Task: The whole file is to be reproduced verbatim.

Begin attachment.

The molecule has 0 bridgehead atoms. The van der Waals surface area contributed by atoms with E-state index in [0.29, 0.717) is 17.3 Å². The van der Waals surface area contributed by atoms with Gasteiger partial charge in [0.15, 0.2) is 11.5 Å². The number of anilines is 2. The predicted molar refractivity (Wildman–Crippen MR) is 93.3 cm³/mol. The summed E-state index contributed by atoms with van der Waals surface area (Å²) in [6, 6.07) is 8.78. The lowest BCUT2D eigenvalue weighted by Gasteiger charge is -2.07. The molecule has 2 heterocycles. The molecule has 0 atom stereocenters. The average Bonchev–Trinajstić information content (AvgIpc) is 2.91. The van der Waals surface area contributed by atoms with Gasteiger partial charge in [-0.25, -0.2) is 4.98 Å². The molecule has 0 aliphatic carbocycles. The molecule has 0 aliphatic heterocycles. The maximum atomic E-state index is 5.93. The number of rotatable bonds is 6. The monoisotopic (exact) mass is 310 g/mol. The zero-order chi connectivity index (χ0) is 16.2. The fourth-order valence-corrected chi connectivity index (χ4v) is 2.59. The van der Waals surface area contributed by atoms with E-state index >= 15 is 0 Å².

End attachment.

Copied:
The molecule has 0 bridgehead atoms. The van der Waals surface area contributed by atoms with E-state index in [0.29, 0.717) is 17.3 Å². The van der Waals surface area contributed by atoms with Gasteiger partial charge in [0.15, 0.2) is 11.5 Å². The number of anilines is 2. The predicted molar refractivity (Wildman–Crippen MR) is 93.3 cm³/mol. The summed E-state index contributed by atoms with van der Waals surface area (Å²) in [6, 6.07) is 8.78. The lowest BCUT2D eigenvalue weighted by Gasteiger charge is -2.07. The molecule has 2 heterocycles. The molecule has 0 atom stereocenters. The average Bonchev–Trinajstić information content (AvgIpc) is 2.91. The van der Waals surface area contributed by atoms with Gasteiger partial charge in [-0.25, -0.2) is 4.98 Å². The molecule has 0 aliphatic carbocycles. The molecule has 0 aliphatic heterocycles. The maximum atomic E-state index is 5.93. The number of rotatable bonds is 6. The monoisotopic (exact) mass is 310 g/mol. The zero-order chi connectivity index (χ0) is 16.2. The fourth-order valence-corrected chi connectivity index (χ4v) is 2.59. The van der Waals surface area contributed by atoms with E-state index >= 15 is 0 Å².